500 Years Klagenfurt
Anniversary Year 2018: 500 years Klagenfurt
The fire that burnt the small and insignificant city of Klagenfurt down to its foundation about 500 years ago, in 1514, proved to be extremely good after all: the city's owner, the Archduke of Carinthia, Emperor Maximilian I, saved himself the cost of its reconstruction by giving the place to the Carinthian estates in 1518. From that time on Klagenfurt had the status of an estate city and was, furthermore, appointed Carinthia's new capital. The Carinthian estates splashed out: in rebuilding Klagenfurt, they succeeded in creating the only ideal Renaissance city within the borders of today's Austria.
The idea of creating an ideal city was widespread amongst urban planners of the 16th century. It has been linked to the theories of architecture ever since antiquity, and became even more popular during the Renaissance, when architects such as Alberti or Filarete wrote tracts about the aesthetic and utopian programs of ideal cities. A strict symmetrical concept was typical for all designs of an ideal city. Everything organically grown was to be avoided, the utopians tried to achieve an overall solution. Only a few ideal cities were realized, with Klagenfurt one of the rare examples.
From 1527 on, inspired by Upper Italian fortification engineering and planned by Domenic dell'Allio (de Lalio), a master builder from Lugano, Klagenfurt re-emerged as a city, designed on the drawing board. First, the Lendkanal channel was dug, which connected the city with Lake Wörthersee. The water of this channel was used to supply the town moat, which was built next - 7 m deep and up to 34-38 m wide. The material gained by digging the town moat was used as a backfill to the city wall which consisted of a 15 m high dry-stone wall.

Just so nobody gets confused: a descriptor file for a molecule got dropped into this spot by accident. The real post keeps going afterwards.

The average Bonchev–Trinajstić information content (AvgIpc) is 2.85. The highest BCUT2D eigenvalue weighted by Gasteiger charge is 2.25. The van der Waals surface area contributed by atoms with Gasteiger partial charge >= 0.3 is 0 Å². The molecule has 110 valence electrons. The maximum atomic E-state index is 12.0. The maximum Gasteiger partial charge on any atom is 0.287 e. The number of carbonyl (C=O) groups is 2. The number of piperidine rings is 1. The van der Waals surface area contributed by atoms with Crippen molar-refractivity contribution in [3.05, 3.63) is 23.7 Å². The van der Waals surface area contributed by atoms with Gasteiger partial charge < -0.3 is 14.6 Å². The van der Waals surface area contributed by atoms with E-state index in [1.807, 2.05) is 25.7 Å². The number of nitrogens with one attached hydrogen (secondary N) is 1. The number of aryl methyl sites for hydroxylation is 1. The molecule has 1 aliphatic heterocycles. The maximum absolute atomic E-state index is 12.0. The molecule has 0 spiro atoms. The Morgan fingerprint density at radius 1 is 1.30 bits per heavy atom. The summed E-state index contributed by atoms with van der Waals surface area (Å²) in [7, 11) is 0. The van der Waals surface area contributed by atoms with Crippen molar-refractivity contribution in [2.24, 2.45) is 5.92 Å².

The city fortification had the shape of a regular rhombus with a side length of about 700 m. In the middle of the 16th Century the four corners of the city walls were fortified with bastions. Similar bastion-like towers were added to the middle of the four sides as city gates, which were crowned with coats of arms and figures. Wooden bridges across the city moat led to the city gates whose names continue to live in today's inner city ring road: St.-Veiter-Ring, Völkermarkter Ring, Viktringer Ring and Villacher Ring.
The result of considerable time and effort, the fortification of the city was finally completed in 1591. A little bit earlier, in the 1570ies, major construction work also started within the city walls. The three key projects of the Carinthian estates were the Landhaus, a building for the political representatives of the Carinthian estates, the public hospital (Bürgerspital) and the Collegium sapientiae et pietatis, a humanistic educational institution. Churches were built, for example the by-then protestant Trinity Church (today's catholic cathedral St. Peter and Paul), and after 1600, during the time of the counterreformation, monasteries were founded.
Nobility and citizens settled in the city, thereby gradually increasing the construction of residential buildings as well as those needed by craftsmen or merchants. The so-called new city/Neustadt arose next to the old city/Altstadt and it was allowed seven times the space of the old city. Its streets were designed on the drawing board with a rectangular grid plan that continues to exist to the present day. The Neustadt's very centre was (and still is) the Neue Platz with the figure of the dragon/Lindwurm which was carved out of a single piece of Kreuzbergl-slate by an unknown artist at the end of the 16th century and which became Klagenfurt's emblem.
Nowadays only scattered remnants remain from the former city fortification, especially in the area of the Villacher Ring. The city's inner ring road runs along the site of the former city walls. Bonaparte's French soldiers did in Klagenfurt what they did in so many other places they occupied: they razed the city's walls, bastions and gates in 1809. The only remaining part of the fortification system, the Völkermarkter Tor, was torn down in 1867.
Author: Birgit Stegbauer